Inquisitor 28mm: The Setting
As part of the series of articles on our latest Inquisitor 28mm escapades I thought I should post an article in a similar vein about the background for the game.
Now I’m reasonably new to the whole pen and paper ‘RP’ thing, I used to eat up role play games on my PC as a kid, and always gravitated towards games with more of a RPG element. But until around 2 years ago I was a tabletop/pen and paper RPG virgin. Since this time the Warbastards have run a number of campaigns in a variety of systems and settings – Starwars, Custom D&D, Alt -History World of Darkness (World War II Ware-Breeds) and a recently finished I28 campaign.
This campaign is my first foray into the role of GM, so I am expecting a bit of a learning curve, but I’d like to think I’ve got a handle on what worked and what didn’t from the previous campaigns.
I was keen for the players to be able to play a character they’d built and conceived themselves, so they would become invested and give a damn. Our group is pretty good at avoiding the Mary-Sue syndrome and will actually generate powerful characters that are RP driven rather than finding the perfect combination of equipments and abilities that will let them carve through a room of ninja-rogues without breaking a sweat. Trusting my players not to ruin the game with abuse of the mechanics I dreamt up a setting that would (within reason) allow the players to build almost any character archetype they wanted. My only caveat was no space marines. That included chaos ones.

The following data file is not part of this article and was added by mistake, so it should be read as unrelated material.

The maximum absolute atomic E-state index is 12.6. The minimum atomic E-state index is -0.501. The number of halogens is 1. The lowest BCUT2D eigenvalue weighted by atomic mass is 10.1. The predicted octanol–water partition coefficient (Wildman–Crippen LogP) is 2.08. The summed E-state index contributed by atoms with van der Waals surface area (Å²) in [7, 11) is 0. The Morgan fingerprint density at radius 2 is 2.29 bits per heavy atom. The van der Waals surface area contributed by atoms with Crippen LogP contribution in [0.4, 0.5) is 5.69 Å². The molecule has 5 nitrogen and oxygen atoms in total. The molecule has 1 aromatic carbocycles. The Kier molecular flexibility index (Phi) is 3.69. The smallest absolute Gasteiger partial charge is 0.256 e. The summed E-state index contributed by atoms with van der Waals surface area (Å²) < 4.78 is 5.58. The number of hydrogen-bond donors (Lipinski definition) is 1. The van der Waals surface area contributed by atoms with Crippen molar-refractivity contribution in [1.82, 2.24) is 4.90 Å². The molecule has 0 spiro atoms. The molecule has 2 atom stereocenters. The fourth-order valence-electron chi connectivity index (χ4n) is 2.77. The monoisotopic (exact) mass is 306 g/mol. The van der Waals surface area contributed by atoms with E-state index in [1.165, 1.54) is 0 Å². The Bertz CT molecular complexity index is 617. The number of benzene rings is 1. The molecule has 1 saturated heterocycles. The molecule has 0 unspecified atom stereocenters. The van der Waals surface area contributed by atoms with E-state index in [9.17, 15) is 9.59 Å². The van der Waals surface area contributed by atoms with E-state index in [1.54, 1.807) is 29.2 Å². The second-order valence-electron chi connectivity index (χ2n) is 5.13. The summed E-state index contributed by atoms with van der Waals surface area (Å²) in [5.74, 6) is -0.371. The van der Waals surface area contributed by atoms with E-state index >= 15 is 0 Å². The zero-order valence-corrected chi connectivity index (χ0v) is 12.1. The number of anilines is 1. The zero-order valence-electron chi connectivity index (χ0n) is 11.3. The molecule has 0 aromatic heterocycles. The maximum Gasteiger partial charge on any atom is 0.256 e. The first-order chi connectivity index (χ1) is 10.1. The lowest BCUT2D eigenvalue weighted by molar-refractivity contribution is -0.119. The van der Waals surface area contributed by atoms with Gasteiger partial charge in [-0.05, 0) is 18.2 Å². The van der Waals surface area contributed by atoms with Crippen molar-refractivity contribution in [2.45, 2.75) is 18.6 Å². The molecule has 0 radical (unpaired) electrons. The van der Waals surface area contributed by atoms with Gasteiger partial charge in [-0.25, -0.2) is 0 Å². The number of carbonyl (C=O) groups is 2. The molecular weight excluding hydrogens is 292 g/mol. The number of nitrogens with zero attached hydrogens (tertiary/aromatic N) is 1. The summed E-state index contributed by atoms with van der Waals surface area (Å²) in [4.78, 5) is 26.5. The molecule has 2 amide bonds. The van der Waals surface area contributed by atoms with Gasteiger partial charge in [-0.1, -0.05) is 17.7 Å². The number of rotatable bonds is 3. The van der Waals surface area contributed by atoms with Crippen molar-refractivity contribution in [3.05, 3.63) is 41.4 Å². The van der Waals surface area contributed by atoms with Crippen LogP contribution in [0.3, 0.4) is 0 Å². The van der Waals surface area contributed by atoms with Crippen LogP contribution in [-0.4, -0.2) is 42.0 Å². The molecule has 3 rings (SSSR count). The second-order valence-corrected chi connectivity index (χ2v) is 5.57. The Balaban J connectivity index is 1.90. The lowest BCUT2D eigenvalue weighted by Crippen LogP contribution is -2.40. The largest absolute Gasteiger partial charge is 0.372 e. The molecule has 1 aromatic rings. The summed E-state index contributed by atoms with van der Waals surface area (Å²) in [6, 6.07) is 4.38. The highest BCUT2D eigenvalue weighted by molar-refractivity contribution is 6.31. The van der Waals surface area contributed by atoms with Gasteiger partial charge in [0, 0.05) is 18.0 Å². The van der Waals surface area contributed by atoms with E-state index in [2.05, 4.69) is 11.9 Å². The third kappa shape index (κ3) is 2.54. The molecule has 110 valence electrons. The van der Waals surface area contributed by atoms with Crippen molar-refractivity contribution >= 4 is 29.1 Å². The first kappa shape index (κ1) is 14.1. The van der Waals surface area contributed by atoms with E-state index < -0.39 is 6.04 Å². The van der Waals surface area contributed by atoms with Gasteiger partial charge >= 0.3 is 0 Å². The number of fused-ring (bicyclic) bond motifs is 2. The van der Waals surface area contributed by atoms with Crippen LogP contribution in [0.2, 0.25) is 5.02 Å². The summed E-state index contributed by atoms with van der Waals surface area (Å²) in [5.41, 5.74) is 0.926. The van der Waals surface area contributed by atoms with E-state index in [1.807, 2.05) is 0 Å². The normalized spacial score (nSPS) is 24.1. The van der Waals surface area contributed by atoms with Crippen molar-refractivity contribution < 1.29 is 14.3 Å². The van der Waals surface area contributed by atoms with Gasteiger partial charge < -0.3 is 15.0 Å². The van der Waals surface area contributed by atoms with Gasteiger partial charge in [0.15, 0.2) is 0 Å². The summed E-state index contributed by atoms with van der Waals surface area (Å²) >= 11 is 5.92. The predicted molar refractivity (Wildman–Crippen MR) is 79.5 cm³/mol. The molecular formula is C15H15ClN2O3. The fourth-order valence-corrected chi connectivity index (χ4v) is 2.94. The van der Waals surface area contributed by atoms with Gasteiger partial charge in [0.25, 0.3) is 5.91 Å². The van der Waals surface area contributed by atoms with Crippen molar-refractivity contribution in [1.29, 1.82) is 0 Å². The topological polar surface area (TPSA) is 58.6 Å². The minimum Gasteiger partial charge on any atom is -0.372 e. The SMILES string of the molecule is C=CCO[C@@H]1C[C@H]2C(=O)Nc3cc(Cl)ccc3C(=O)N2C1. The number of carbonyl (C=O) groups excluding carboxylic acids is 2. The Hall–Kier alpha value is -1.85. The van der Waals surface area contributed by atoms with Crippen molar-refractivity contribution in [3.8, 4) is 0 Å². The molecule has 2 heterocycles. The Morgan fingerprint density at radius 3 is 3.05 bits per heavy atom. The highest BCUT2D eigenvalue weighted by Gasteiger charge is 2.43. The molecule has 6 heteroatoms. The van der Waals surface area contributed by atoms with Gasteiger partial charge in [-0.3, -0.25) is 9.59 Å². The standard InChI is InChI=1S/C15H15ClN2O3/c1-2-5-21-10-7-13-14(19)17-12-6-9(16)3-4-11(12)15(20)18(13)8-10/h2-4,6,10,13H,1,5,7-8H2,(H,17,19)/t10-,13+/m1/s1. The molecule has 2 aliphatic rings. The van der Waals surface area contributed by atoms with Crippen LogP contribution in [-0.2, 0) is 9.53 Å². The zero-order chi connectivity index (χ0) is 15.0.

The game is set after the incursion of Hive-fleet Kraken, on a giant Mechanicus ship known as an ‘Ark’. The basic premiss being that following the Tyranid invasion the eastern fringe of the Imperium is horribly mauled and the infrastructure is currently in tatters. Agri-worlds have been stripped to nothing by the swarms, transport networks disrupted and the military machine horrifically mauled.
The Mechanicus Ark is part of a relief effort to bring much needed supplies from other parts of the Imperium to the beleaguered eastern front. Essentially the ship is a bulk goods transport vehicle who will be collecting massive quantities of grain to feed the worlds now cut off from their previous supplies.
As an exercise in efficiency the Mechanicus will also be shipping out material from the war-effort and back to its respective homes – no sense in the ship being empty one way!
The player characters are much ‘material’, packed in holds intended for food and supplies, they are a mix of refugees who have lost everything and seek a new life else where in the imperium, injured guard soldiers, damaged machines, dignitaries, merchants and probably various unsavoury types too – this is the imperium after all.
The Ark is headed to one world in particular Au’Gelt – the planet of gold. The planet is named for its appearance from space – a golden orb. The planet is an agri-world and nothing else. The entire surface given over to grain which is harvested by families who have done so for generations from the back of their sprawling harvest-crawlers. The families live a nomadic existence, living onboard their harvesters and following the growth of the grain around the surface. The families perpetually harvest, following the curve of the planet in an assigned ‘ring’. They circle the planet, eventually returning to their start point to find the grain re-grown and ready for harvesting. Life on Au’Gelt is a perpetual harvest.
Of course, this ship was at the front during a Tyranid invasion who knows what is in the cavernous holds and spaces between corridors and bulk heads….